Friday, June 6, 2008

Nutjob Judge Gets Canned in Alabama

How bad does a state judge in Alabama have to be in order to get ousted by the state's Court of the Judiciary?

We now have an answer, thanks to Stuart DuBose, who was a circuit judge serving Clarke, Choctaw, and Washington counties in southwest Alabama.

DuBose was removed from office on a range of judicial misconduct charges that began before he took the bench. Witnesses said DuBose had a history of abusing painkillers and other prescription drugs. And he is in the Baldwin County jail on a federal charge of possessing as many as 30 guns in violation of a restraining order. The judge was arrested after firing a machine gun at a surveying crew near his home in Jackson, Alabama. No one was injured in the incident.

Sounds like the kind of temperament you want in a judge, doesn't it?

Now here is what's really interesting about the charges against DuBose. He was alleged to have manipulated a multimillion-dollar estate for his own benefit and promised local attorneys a "home-field advantage" over out-of-town lawyers in his courtroom.

In my own experience at the courthouse in Shelby County, Alabama, I don't have firsthand knowledge of any manipulated estate deals--although I wouldn't be surprised if stuff like that happens in courthouses all over the country.

But Shelby County is infamous for "home cooking" that benefits "local counsel," such as William E. Swatek, the dirtbag lawyer who filed a bogus lawsuit against me. Swatek, as I've written before, has a son (Dax Swatek) who is a close associate of Republican operative Bill Canary. And Canary has close ties to Karl Rove. In other words, Bill Swatek is a "loyal Bushie," and that helps him get away with proverbial murder in Alabama state courts.

J. Michael Joiner, the presiding judge of Shelby County and a grossly corrupt Republican, is a skilled practitioner of the "home cooking" arts, and I've seen that first hand. G. Dan Reeves and Ron Jackson are other Shelby County attorneys who provide "home-field advantage" for certain attorneys, even those like Swatek who have an almost 30-year history of unethical behavior.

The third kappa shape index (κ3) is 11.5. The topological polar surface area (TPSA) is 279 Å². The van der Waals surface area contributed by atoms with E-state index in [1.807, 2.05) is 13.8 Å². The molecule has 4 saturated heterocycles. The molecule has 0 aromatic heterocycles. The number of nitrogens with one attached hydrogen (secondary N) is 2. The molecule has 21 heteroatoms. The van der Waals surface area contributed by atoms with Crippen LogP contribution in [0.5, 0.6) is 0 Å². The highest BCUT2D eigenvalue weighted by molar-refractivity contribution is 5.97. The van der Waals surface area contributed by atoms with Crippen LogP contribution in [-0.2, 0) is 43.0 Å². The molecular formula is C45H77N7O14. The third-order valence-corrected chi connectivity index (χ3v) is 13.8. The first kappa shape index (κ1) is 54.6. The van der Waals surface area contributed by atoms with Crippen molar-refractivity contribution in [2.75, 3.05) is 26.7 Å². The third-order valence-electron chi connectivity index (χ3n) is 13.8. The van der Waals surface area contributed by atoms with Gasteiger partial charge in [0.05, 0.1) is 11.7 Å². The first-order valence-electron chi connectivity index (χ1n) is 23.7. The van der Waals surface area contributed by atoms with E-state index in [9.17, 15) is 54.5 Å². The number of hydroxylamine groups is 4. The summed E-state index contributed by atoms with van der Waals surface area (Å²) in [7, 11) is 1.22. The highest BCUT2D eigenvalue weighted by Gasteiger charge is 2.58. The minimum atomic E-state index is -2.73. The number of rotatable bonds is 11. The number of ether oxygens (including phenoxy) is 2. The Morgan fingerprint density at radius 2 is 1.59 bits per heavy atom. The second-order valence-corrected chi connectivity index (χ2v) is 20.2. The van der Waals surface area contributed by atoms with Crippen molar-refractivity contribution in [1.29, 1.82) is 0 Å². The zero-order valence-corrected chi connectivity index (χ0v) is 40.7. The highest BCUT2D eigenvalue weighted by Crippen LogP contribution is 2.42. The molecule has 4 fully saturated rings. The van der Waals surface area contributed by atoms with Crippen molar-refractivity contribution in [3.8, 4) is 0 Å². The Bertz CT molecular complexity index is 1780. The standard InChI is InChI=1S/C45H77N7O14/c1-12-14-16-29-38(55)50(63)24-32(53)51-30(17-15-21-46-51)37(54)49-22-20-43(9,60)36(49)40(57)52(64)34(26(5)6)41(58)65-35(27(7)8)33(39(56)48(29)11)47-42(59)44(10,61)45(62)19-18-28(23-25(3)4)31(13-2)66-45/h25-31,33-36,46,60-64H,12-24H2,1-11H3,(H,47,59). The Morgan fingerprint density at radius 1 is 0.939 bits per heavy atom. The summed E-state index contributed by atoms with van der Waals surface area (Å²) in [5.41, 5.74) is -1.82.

An Alabama citizen who has a complaint against a judge starts with the Judicial Inquiry Commission (JIC). Almost all complaints go to that august body to die quietly, without any inquiry at all. I've filed complaints against three judges, all involving the "home cooking" noted above, and the JIC sent me form letters that essentially told me to get lost. Only the truly grotesque cases, like the one involving DuBose, go to the Court of the Judiciary for possible discipline.

A judge has to try real hard--or have significant mental disease, as DuBose evidently does--to get in trouble in Alabama. My guess is that DuBose would have been perfectly fine if he had limited his transgressions to stealing from estates and favoring certain attorneys over others. Those offenses primarily involve cheating parties that come before him, and the JIC has absolutely no problem with that.

It was the drugs and guns that got DuBose booted from office. The JIC added those other charges as window dressing, evidently in an effort to make the public think they take stuff like that seriously.

Actually, the JIC has been unusually busy lately. Guess that shows you how bad judicial behavior in Alabama has become. Pickens County District Judge Ira Colvin was removed from office before he pleaded guilty in 2007 to methamphetamine possession. Mobile County Circuit Judge Herman Thomas resigned in October before he faced charges of taking cases away from other judges without their permission and helping his cousin manipulate a jail sentence.

By the way, DuBose is identified in news reports as a Democrat--although, with his apparent love for guns, he doesn't sound like any Democrat I know.

Still, the DuBose story should be a cautionary tale for Barack Obama and any other Democrats in positions of authority heading into what we all must hope is a new era in government for our country. Democrats should make honest government one of their top priorities, and whenever corrupt public officials surface (of either party), Democrats need to be leading the push to get rid of them.

Bush Republicans have lost all grasp of the concept of honest government--if, in fact, they ever had such a grasp in the first place. It will be up to Democrats to restore a sense of integrity to our public affairs.

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